Charles: I mean, I do get the question quite a lot of people who say, we read Christopher love the stuff, where do we go to study this? And unfortunately, it feels like currently at that nexus of behavioral economics and design and food science and psychology that is gastrophysics, there's no other does it all catches all the bases yet. And I would say just my own research how liberating it has been to be able to work with the baristas, the mixologist, the chefs. And while that might feel like impossible, I would encourage the young scientist, you know what just go down to your local coffee shop or cafe or restaurant and you might be surprised that there are I think, a whole generation of young food chefs and cooks who are interested in wanting to learn a bit more. Learning about the sensory science behind flavor, shifting the focus just from, you know, the preparation, the presentation to the diner, the mind of the diner. And that's going to be, I think, a big area going forward and as well, for me, it's trying to get as much ecological validity as possible. So trying to take the research where one can out from the lab, from the highly trained sensory panelists into the wild, into the real world. So, I'd encourage people to try and think about testing at food festivals, book festivals, music festivals, literary festivals, you name it, where one can get access to very large numbers of people and I think that a view that was when we first did the Singleton Sensorium in 2013, the sensory scientists by the Brandos were horrified. You you're going to ask the consumer what I think about our drink. You can't do that, they don't know what they're talking about. After the fact with so many consumers responding to that shift of focus, they know maybe there is a useful sort of data there. I think it's important to try to put things in the world. Just also highlights the possibilities in terms of new research ideas and also constraints or limitations about the things that we study only in the lab. Maybe they just don't extend beyond their maybe there are so many contextual factors that are important that we try to isolate and ignore and eliminate in our lab research, but which are always there. I think, when we eat and drink in the real world, and hence maybe we always need to think about them too.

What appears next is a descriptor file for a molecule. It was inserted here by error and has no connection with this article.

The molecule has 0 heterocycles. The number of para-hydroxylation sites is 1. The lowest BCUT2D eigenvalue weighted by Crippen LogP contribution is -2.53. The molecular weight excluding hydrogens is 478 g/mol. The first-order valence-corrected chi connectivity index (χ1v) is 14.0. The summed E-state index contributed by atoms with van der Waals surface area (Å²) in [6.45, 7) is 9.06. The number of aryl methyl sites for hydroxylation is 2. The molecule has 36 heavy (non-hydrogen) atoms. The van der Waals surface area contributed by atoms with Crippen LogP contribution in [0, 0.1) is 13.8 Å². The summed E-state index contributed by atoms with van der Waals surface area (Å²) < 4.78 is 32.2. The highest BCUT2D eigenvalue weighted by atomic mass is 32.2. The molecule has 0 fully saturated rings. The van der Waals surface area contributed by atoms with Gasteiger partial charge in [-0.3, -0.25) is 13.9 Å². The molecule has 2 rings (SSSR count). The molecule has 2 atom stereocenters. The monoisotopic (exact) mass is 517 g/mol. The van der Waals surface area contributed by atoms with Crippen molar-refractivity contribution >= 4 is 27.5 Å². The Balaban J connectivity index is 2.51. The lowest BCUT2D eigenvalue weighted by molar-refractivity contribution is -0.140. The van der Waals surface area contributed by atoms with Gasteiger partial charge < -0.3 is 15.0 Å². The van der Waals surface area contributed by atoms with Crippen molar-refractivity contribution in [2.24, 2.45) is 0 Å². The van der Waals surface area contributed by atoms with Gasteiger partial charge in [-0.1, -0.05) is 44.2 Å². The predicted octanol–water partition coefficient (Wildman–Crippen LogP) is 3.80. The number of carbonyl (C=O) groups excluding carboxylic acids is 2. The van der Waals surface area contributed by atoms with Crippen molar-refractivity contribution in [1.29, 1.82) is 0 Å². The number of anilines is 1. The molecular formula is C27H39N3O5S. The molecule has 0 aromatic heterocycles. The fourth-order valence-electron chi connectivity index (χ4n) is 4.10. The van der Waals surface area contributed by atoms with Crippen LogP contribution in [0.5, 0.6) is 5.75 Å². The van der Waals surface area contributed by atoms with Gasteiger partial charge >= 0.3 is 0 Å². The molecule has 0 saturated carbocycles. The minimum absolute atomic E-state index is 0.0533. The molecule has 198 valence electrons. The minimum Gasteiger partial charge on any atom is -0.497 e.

John: Okay, great. Well, I think that's excellent advice, actually, just the idea of food scientist to go down to the coffee shop and try to do something informally with your local barista, I mean, to get out into the world and get ideas, I think that's really exciting.